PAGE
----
Originally Posted by Scorpio
I had exactly the same experience with the Silver Grand Prix. My friend bought a set at the same time I did, and she felt the same. At first I thought I might be hard on brushes, but my friend had had some thirty year old brushes that still looked great. My history did not go back that far, but none of my brushes disintegrated the way the Grand Prix's did.
I called Silver, and the woman that answered (obviously the owners wife) said "I've never had such a call!" As if there were never any complaints about their brushes. I was quite polite, by the way. She told me she thought "my technique was not suitable for Grand Prix."
Needless to say, no more Grand Prix for me. There was quite a discussion about a similar issue on a Portrait forum on another site. The consensus was that some manufacturers are using lesser quality bristles in their brushes than in years past.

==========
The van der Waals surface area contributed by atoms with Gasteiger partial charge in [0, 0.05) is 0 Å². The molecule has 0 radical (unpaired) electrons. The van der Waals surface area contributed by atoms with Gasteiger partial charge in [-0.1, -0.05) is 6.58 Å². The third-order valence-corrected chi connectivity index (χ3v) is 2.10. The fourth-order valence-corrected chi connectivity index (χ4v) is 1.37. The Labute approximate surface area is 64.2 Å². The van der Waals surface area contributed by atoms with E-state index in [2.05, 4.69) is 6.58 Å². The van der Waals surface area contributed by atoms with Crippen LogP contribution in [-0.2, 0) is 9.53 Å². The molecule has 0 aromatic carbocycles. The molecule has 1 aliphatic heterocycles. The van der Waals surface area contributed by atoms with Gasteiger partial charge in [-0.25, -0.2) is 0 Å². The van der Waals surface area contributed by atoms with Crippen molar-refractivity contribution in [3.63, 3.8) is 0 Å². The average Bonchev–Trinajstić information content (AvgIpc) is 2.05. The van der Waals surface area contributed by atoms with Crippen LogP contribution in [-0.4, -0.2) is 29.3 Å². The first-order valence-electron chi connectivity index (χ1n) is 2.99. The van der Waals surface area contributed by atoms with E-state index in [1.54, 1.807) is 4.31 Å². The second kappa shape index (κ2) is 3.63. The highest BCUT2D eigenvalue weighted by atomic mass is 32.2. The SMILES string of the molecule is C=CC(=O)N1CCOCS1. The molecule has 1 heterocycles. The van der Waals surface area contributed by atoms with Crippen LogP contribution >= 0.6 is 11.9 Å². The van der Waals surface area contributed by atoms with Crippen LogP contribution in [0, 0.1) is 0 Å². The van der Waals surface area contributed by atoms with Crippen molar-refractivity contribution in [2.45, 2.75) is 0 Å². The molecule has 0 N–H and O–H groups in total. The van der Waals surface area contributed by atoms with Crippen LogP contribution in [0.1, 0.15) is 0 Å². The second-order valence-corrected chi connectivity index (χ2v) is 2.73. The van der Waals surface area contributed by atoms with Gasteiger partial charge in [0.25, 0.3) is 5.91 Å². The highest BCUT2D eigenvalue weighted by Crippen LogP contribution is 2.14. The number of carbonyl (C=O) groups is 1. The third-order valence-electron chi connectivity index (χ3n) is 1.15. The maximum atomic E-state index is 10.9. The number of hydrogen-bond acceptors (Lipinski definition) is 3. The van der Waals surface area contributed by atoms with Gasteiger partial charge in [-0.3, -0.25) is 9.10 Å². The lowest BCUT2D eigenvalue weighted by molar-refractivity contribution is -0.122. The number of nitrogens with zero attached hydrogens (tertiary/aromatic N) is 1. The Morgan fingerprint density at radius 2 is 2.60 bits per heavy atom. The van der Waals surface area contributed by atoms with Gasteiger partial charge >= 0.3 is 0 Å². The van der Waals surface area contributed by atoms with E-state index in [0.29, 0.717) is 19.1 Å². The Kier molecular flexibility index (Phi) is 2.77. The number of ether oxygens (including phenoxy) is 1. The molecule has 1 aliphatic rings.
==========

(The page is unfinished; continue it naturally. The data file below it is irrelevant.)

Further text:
Silver Brush is one of the finest brushes made. the women you refer to that answered the phone is the owner, Dee Silver. How many companies can you call where the owner answers the phone about 50% of the time. The Grand Prix needs to be conditioned a bit before using it. Silver also makes several fine brushes that have few equals, one is the Ruby Satin (synthetic), another is the Black Velvet for watercolor (squirrel and synthetic combination), another is Bristlon (a remarkable synthetic that is stiff like hog and you just can't kill this brush), and they have another great white hog called Silverstone that is priced a bit less than Grand Prix but performs as well in my opinion.
When alot of brush companies are farming out their production to China and India, Silver is still manufacturing in Japan and Germany where some of the finest brush factories in the world are located (Escoda in Spain, notwithstanding).
Give them another look.